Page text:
The U.S. Postal Service will recognize some of the most impressive scientific achievements of the 20th century with the issuance of the American Scientists stamps. The 41-cent commemorative stamps will honor four scientists: theoretical physicist John Bardeen, biochemist Gerty Cori, astronomer Edwin Hubble, and structural chemist Linus Pauling.
James C. Miller, Member, Board of Governors, U.S. Postal Service
David E. Failor, Executive Director, Stamp Services, U.S. Postal Service
Marie Therese Dominguez, Vice President, Government Relations, U.S. Postal Service
Raschelle Parker, Marketing Manager, New York District, U.S. Postal Service
Linda Pauling Kamb, daughter of Linus Pauling
Charles Bardeen, grandson of John Bardeen
David Bardeen, grandson of John Bardeen
Karen Bardeen, granddaughter of John Bardeen
William Bardeen, grandson of John Bardeen
Eric Jackson, President, American Stamp Dealers Association
Thursday, March 6, 2008
Madison Square Garden
New York, NY
Theoretical physicist John Bardeen (1908-1991) co-invented the transistor, which was arguably the most important invention of the 20th century. Bardeen also collaborated on the first fundamental explanation of superconductivity at low temperatures, a theory that has had a profound impact on many fields of physics. He remains the only person ever awarded two Nobel Prizes in physics.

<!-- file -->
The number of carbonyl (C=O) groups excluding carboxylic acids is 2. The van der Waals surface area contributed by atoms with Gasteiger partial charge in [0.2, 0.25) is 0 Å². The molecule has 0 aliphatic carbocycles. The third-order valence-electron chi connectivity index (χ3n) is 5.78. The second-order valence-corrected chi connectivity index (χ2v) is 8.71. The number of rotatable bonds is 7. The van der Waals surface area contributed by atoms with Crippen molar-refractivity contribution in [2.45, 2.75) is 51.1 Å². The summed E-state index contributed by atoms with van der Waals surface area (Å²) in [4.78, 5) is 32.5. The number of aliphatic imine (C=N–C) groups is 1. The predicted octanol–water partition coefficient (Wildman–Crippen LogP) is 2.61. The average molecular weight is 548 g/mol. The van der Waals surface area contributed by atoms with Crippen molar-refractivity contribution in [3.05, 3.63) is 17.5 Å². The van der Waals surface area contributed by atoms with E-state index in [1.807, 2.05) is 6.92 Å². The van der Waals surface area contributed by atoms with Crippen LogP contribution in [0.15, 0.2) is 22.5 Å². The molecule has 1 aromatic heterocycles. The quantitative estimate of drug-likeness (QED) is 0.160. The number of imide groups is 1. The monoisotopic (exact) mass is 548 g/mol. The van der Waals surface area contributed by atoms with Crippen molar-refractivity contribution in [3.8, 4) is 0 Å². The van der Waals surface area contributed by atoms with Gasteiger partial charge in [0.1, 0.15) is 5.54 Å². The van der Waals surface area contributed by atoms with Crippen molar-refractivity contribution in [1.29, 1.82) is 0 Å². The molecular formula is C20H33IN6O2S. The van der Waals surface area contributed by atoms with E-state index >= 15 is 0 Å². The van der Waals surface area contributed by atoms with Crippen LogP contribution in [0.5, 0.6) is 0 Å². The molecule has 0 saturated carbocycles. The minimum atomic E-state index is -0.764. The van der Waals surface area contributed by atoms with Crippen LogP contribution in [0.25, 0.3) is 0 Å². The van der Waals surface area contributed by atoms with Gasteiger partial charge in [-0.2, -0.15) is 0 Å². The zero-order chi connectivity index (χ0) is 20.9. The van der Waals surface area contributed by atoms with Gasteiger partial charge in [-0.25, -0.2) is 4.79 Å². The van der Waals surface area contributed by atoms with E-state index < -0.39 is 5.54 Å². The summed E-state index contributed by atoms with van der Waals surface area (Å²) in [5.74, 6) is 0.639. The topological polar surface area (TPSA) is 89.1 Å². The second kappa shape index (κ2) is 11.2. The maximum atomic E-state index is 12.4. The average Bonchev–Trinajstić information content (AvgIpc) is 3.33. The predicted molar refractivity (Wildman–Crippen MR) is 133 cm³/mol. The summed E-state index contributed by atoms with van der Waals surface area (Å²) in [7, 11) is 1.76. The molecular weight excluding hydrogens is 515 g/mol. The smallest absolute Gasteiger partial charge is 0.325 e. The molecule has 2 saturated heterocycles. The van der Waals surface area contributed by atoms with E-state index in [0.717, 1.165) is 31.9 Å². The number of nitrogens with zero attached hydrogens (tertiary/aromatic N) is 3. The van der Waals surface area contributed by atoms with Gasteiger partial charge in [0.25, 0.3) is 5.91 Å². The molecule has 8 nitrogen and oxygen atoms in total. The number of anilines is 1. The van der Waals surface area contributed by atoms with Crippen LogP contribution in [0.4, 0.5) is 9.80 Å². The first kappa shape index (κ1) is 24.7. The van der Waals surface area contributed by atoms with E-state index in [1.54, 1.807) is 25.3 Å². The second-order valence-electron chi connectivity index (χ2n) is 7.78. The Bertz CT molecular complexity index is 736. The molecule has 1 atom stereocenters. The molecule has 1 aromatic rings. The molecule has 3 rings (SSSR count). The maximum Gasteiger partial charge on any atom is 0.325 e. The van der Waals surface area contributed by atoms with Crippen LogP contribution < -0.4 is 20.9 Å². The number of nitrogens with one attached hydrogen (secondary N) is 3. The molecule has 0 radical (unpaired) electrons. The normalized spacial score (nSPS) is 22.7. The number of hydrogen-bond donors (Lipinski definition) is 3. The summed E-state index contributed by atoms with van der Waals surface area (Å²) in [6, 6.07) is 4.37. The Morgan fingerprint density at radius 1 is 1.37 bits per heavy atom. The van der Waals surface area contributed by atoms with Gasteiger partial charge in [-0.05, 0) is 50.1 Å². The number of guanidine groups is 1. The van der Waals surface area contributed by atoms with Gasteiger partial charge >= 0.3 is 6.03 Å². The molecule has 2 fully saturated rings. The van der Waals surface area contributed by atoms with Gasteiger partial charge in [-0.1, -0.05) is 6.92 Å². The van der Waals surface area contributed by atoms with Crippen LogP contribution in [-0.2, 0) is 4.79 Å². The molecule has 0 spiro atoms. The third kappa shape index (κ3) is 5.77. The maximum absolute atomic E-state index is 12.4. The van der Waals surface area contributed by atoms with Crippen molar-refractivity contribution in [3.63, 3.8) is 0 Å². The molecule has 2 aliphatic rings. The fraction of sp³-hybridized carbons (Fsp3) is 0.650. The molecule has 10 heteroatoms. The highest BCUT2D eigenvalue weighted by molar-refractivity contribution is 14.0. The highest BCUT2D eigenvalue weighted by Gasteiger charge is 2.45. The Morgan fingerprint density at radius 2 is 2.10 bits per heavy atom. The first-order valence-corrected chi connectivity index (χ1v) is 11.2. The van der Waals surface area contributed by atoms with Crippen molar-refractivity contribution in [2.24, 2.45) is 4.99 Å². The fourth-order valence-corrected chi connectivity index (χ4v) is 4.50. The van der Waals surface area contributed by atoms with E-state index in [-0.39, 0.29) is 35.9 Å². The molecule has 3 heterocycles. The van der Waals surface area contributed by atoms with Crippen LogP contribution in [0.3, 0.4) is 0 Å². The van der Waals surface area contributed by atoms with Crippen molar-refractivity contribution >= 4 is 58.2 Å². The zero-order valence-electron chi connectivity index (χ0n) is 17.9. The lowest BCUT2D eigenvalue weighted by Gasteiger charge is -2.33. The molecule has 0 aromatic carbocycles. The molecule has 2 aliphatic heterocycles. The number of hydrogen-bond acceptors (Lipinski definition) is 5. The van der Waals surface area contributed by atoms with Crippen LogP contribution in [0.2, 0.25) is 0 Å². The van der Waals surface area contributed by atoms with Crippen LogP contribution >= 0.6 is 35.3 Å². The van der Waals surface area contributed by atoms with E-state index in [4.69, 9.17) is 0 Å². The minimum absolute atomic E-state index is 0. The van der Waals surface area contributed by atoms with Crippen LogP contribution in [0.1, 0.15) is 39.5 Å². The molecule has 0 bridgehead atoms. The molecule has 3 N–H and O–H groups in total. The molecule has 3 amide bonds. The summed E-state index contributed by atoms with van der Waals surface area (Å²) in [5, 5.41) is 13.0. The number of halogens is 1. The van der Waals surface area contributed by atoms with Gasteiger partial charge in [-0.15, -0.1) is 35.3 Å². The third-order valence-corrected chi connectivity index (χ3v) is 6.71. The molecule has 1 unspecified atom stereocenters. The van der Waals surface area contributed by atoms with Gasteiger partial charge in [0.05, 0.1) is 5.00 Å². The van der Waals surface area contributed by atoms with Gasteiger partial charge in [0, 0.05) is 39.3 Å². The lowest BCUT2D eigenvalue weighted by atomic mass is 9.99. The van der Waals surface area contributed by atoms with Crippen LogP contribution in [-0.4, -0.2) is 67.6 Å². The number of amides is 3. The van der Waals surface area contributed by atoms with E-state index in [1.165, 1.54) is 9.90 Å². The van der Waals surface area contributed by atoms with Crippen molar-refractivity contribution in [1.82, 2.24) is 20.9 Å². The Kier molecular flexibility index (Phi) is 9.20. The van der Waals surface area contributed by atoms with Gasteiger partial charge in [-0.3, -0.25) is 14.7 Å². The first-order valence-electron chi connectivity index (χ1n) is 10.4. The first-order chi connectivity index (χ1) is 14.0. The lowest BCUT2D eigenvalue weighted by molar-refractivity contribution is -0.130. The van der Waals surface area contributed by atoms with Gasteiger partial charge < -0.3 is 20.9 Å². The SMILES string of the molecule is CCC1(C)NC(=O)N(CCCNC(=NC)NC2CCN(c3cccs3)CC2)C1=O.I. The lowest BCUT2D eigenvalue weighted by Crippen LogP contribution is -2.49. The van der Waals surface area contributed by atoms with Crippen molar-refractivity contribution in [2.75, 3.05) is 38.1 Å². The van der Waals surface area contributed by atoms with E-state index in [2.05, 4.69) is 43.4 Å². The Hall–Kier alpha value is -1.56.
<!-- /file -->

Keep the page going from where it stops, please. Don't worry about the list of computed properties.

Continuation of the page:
Biochemist Gerty Cori (1896-1957), in collaboration with her husband, Carl, made important discoveries — including a new derivative of glucose — that elucidated the steps of carbohydrate metabolism and became the basis for our knowledge of how cells use food and convert it into energy. Their work also contributed to the understanding and treatment of diabetes and other metabolic diseases.
Astronomer Edwin Hubble (1889-1953) played a pivotal role in deciphering the vast and complex nature of the universe. His meticulous studies of spiral nebulae proved the existence of galaxies other than our own Milky Way, paving the way for a revolutionary new understanding that the cosmos contains myriad separate galaxies, or “island universes.”
Structural chemist Linus Pauling (1901-1994) determined the nature of the chemical bond linking atoms into molecules. He routinely crossed disciplinary boundaries throughout his career and made significant contributions in several diverse fields. His pioneering work on protein structure was critical in establishing the field of molecular biology and his studies of hemoglobin led to many findings, including the classification of sickle cell anemia as a molecular disease.
For each stamp, artist Victor Stabin of Jim Thorpe, PA, with the assistance of art director Carl Herrman of Carlsbad, CA, created a collage featuring a painted portrait of each scientist combined with diagrams or photographic representations associated with their major contributions.
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